How Is Neuromuscular Dentistry Different Than Other TMJ Treatments?
At Beyond Dental and Implant Center, we specialize in neuromuscular treatments to correct TMJ disorders (TMD) and misaligned bites (malocclusions). When compared to conventional TMJ treatments, neuromuscular dentistry provides several benefits to patients searching for relief. If you suffer from the inconvenient and often painful symptoms associated with TMD, our neuromuscular approach may be the ideal solution.
What Is TMJ and TMD?
Compromised of bones, ligaments, muscles, disks, and cartilage, the temporomandibular joint is one of the most complex joints in the body. This delicate system acts like a sliding hinge that allows you to move your lower jaw forward, backward, and side-to-side. In other words, your TMJ is responsible for your ability to chew, speak, yawn, and smile.
Any problem that prevents you from properly moving your jaw is known as a TMJ disorder or TMD. Symptoms of TMD include:
The causes of TMD are still not entirely known, as the disorder shares many symptoms with other ailments. However, we do know that symptoms usually arise due to muscular problems or problems within the joint itself. Many times, these problems stem from a misaligned jaw or bite.
Conventional TMJ Treatments
One of the most common treatments for TMJ disorders involves an oral appliance. An oral appliance, such as a mouthguard or splint, is designed to keep the jaw in its proper position at night. This type of treatment is particularly effective for patients that also grind their teeth or clench their jaw during sleep.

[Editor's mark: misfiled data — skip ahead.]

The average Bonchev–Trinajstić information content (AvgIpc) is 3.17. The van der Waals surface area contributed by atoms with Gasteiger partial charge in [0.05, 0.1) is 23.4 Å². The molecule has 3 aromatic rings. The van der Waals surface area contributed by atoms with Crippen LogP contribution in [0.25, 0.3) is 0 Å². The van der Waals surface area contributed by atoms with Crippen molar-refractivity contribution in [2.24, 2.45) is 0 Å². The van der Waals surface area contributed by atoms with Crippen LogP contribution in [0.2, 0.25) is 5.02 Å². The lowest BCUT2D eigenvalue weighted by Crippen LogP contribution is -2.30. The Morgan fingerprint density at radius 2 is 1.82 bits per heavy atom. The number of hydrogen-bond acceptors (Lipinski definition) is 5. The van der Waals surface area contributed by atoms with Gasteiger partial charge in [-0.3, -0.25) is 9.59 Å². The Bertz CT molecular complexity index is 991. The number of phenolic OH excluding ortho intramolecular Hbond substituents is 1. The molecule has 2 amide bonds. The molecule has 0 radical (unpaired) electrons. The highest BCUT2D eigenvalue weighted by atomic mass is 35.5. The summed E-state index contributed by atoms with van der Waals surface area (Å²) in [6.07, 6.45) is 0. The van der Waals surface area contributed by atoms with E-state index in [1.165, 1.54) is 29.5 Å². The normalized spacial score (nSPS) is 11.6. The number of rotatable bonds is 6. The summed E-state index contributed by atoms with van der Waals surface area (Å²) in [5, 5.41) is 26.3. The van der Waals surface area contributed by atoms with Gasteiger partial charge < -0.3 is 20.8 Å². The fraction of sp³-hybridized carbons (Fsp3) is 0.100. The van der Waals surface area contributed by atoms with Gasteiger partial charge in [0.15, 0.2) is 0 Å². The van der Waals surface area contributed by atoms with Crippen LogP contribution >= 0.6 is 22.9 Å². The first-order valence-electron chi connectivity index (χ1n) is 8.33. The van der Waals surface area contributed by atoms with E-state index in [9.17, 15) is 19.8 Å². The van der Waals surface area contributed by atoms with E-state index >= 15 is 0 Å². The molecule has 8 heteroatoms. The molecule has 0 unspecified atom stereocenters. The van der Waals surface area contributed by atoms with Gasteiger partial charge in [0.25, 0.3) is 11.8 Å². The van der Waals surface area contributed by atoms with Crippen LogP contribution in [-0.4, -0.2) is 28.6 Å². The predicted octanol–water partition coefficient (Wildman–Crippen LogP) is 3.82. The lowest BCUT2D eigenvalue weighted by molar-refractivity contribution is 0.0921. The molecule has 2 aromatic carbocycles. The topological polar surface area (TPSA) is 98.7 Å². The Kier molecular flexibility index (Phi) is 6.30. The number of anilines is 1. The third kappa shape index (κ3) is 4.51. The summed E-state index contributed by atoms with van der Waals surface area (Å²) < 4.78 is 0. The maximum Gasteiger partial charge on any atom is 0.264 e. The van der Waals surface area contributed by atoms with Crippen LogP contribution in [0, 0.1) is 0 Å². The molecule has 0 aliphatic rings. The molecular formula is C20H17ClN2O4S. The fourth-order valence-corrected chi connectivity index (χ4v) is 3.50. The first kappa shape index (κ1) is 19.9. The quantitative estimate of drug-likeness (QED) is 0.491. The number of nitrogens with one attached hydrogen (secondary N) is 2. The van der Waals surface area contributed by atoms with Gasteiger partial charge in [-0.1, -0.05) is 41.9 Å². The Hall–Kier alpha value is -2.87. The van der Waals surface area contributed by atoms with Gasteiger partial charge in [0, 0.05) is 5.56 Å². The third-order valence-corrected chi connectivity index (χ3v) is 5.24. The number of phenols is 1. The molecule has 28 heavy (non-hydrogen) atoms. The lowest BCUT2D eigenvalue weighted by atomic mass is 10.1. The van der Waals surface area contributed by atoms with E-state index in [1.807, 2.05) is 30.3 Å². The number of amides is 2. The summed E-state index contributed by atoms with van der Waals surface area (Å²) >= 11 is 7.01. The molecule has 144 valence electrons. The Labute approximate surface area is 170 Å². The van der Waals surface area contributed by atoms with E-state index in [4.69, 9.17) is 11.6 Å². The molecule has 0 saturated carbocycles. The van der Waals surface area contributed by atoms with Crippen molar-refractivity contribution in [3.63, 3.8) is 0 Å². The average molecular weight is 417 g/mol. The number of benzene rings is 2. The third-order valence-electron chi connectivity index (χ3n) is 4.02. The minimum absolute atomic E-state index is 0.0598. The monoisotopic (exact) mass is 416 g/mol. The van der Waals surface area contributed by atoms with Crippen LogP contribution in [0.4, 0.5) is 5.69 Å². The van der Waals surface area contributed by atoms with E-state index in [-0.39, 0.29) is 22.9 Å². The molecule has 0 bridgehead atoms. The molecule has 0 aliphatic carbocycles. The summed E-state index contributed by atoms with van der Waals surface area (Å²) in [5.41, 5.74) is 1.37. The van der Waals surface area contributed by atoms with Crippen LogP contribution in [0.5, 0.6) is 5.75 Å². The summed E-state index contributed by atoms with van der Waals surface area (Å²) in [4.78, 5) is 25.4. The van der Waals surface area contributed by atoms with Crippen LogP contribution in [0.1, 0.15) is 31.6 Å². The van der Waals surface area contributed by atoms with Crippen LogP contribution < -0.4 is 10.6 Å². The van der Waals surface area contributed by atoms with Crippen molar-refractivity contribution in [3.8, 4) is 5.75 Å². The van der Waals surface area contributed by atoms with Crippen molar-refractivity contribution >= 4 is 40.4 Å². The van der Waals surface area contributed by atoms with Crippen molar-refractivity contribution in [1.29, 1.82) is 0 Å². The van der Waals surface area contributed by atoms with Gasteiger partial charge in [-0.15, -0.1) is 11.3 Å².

Other treatments involve habit counseling, physical therapy, and muscle relaxants. It is important to note that medications like pain relievers and muscle relaxants are generally considered a temporary measure to provide short-term relief. For this reason, many patients choose neuromuscular treatments for a more permanent solution.
Neuromuscular treatments are designed to permanently realign the jaw, correct malocclusions, and alleviate the symptoms of TMD. While this approach is relatively new, many dentists like Dr. Cory Nguyen have adopted the technique due to superior results. While other treatments only address the symptoms of TMD, neuromuscular dentistry allows us to correct the underlying causes of those symptoms.
According to the Journal of Craniomandibular & Sleep Practice, most medical professionals agree that malocclusion may play a significant role in TMD as both a precipitant and perpetuating causes. The goal of neuromuscular treatment is to establish the proper physiological resting position for your jaw, which is directly tied to occlusion. Once we establish the appropriate resting position, we may recommend orthodontic or restorative dentistry to achieve and maintain proper alignment.